Sunday, December 30, 2012

Help for the Wounded Heart

When we lost Joey, I found myself in a very lonely place. I had been blogging Joey's life to dispel some of my grief, and began to search the blog world for others who would understand. Blogging was still relatively new at that time, and so it was not such an easy thing to find others. About a year into my journey,  I was blessed, through a chain of discovery, to find three other women with whom I instantly identified. These women, whose beliefs overlapped my own, seemed to feel my same pain,  and I could count on them to regularly express their grief in ways that were healing to me. They were able to help me sort out the internal chaos that accompanied the loss of my son. It was a priceless gift of solidarity in anonymity, for none of us knew one another in real life. I also had one more dear bereaved friend, a stranger who was introduced to me by a third party, with whom I lamented on email, every other day or so. This was my therapy. My support group. I attribute much of my healing, however much I have,  to these four women. (Three of them are listed on my side bar to link: Metanoia, Katie's Family and True North).

What drew me to them? Two of them had lost grown children like me, very suddenly. They lived in the same world of almost speechless shock and unreality that I lived in. Two of them had each lost a daughter through cancer, and though our children's death experiences were dissimilar, their grief itself resonated with my own heart.  All of them had lost children within a year of our loss. A significant factor, I realize now.  I am pretty sure that the only ones who can help are the ones who have been there, or better yet, are there where you are right this moment.

In my search for kindred spirits,  it quickly became apparent that I could not identify with everyone. There were some grief bloggers that even repelled me, as harsh as that sounds. I was hyper-sensitized then and sometimes triggered by their words. I remember revolting strongly against something I read, exclaiming angrily at my computer, "I will never feel like that!!" Grief morphs with time. I know that now. And perhaps as time has gone on, I have felt those same things. But the true point of this is:  they were not what I needed then. And you must find what helps you right when you need it,  right where you are at that moment.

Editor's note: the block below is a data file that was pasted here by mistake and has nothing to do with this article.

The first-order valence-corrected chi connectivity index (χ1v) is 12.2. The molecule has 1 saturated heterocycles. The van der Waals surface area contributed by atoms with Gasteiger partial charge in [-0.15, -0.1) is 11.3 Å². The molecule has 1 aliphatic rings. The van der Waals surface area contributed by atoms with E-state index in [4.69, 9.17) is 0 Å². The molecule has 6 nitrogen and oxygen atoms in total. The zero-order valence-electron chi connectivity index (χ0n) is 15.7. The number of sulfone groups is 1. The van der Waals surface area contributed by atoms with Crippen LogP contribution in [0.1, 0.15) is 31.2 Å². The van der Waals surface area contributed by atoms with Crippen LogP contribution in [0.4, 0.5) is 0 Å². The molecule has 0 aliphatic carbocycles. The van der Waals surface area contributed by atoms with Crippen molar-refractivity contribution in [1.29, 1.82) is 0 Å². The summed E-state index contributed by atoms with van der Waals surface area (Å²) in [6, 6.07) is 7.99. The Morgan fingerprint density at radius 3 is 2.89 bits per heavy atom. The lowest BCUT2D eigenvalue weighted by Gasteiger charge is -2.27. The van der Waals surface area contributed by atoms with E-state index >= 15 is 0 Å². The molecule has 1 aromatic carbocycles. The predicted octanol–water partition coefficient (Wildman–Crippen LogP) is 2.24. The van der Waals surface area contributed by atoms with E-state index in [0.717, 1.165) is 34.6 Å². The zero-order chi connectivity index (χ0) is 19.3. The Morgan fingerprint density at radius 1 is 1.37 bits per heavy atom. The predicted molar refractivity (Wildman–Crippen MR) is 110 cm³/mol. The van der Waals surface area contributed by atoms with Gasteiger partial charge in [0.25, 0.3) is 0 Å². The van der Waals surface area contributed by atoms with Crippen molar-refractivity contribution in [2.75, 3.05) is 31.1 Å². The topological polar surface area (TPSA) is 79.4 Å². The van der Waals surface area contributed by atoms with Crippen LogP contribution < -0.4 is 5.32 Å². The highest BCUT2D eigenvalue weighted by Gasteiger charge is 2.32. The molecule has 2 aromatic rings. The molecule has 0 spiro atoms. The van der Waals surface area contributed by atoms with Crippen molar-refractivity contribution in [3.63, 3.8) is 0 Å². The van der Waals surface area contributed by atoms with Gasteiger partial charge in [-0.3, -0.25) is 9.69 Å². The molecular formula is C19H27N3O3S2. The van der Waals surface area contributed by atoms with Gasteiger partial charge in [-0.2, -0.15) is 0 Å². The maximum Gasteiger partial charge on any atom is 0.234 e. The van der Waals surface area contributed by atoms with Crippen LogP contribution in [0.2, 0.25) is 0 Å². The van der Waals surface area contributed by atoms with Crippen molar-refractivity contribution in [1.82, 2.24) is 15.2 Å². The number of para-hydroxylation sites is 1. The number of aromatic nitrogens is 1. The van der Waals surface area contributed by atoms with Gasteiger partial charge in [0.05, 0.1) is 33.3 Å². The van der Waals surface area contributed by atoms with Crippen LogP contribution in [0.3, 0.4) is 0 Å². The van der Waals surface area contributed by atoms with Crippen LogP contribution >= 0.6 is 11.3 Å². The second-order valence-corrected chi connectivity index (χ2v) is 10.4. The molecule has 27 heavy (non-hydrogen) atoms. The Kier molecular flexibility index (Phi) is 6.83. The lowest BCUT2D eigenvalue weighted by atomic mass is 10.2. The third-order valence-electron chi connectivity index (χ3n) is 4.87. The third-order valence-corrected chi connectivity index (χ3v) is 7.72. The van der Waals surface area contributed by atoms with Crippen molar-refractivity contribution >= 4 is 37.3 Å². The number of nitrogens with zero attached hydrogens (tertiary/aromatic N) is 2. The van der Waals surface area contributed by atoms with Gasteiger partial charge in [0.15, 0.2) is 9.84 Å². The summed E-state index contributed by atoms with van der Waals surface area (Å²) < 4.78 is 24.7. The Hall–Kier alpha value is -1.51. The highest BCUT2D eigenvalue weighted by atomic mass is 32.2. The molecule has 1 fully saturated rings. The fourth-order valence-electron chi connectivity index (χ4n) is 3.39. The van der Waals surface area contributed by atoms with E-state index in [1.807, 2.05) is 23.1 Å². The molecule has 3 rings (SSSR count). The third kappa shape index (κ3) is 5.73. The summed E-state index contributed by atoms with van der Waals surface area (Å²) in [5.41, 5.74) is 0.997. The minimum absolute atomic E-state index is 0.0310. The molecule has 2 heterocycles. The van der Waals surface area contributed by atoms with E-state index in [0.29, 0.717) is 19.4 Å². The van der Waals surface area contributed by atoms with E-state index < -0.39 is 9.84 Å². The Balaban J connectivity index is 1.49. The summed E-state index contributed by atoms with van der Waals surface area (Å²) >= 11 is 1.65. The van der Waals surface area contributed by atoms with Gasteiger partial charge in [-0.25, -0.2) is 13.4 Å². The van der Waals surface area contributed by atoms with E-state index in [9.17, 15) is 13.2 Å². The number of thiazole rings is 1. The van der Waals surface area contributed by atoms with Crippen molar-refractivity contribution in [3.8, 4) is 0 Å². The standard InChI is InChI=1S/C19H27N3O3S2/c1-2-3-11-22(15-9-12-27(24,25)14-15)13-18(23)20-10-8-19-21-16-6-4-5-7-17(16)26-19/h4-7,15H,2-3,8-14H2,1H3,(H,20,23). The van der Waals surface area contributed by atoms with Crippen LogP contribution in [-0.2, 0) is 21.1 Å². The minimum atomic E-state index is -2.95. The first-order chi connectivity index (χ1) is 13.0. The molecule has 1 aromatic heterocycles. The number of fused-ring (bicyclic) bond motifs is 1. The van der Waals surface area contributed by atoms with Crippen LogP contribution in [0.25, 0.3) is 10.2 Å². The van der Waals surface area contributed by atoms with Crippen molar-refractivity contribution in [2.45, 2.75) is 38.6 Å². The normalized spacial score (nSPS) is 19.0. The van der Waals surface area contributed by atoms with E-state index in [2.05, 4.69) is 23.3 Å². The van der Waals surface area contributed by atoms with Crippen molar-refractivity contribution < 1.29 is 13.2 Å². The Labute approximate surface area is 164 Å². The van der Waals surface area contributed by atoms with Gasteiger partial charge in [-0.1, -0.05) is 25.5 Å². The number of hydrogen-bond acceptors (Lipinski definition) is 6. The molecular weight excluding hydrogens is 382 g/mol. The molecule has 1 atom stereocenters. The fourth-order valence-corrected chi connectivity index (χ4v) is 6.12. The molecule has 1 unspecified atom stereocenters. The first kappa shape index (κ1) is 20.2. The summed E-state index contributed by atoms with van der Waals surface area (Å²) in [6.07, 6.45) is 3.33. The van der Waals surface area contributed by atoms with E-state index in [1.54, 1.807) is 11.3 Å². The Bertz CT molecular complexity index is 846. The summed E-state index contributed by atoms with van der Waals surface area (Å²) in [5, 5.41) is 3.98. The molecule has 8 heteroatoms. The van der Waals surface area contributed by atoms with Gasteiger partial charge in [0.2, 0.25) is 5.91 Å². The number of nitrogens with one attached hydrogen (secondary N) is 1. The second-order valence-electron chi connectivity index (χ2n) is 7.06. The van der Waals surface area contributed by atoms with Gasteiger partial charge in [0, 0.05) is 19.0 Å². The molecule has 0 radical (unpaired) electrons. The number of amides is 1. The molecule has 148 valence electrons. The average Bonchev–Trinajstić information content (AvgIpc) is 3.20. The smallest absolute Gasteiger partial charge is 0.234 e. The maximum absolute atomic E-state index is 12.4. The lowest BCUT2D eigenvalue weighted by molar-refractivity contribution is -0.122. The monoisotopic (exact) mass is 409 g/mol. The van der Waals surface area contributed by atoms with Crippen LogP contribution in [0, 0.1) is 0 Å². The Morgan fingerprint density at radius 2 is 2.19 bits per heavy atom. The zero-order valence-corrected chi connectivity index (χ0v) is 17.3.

Finding people who truly walk in your shoes is the challenge. Recently another bereaved mother started a blog that solves the problem of finding people who understand. She has actually created a website that gathers the blogs of other mourners into one place, and this mother "curates" it in honor of her beloved son Graham. She is making it simpler for the bereaved to connect with others on the road of grief. The deceased children represent a variety of ages and causes of death. The writers represent a variety of world views and backgrounds. I think it's a beautiful hope-giving place--one that will most certainly alleviate the loneliness of many.

Here is the link: Grief and Loss.  Pass it on.


Anonymous said...

Oh Karen, perhaps this is a place where we read and learn and cry and see that what happens to us after loss is for real. I am so sorry that we have to belong to this dear group of people. Love You much Sharon

GrahamForeverInMyHeart said...

Thank you for sharing my site. I hope it helps bereaved parents and siblings find a connection to others who understand. Nothing can restore our lives, but perhaps we can each feel a little less isolated and learn from those who are farther along in this unwanted journey.

karen gerstenberger said...

Much love to you, Karen. My path would have less light than it has if you were not alongside me. How I wish we lived closer to one another!

Robin said...

What would we have ever done without one another? You are so right in everything you say about timing.

Jeri said...

Finding someone who will stand by you and walk with you through any of the ups and downs of this life is challenging. People who you can feel safe to share your heart with, people who will love you no matter what. People who just show up in a phone call and an email and say "hey I'm thinking about you and praying for you". Those people are very rare and many times reaching out without someone reaching back is painful too.

It's a blessing and a gift that God has put you all in each others paths. Friendships and bonds to be cherished for sure.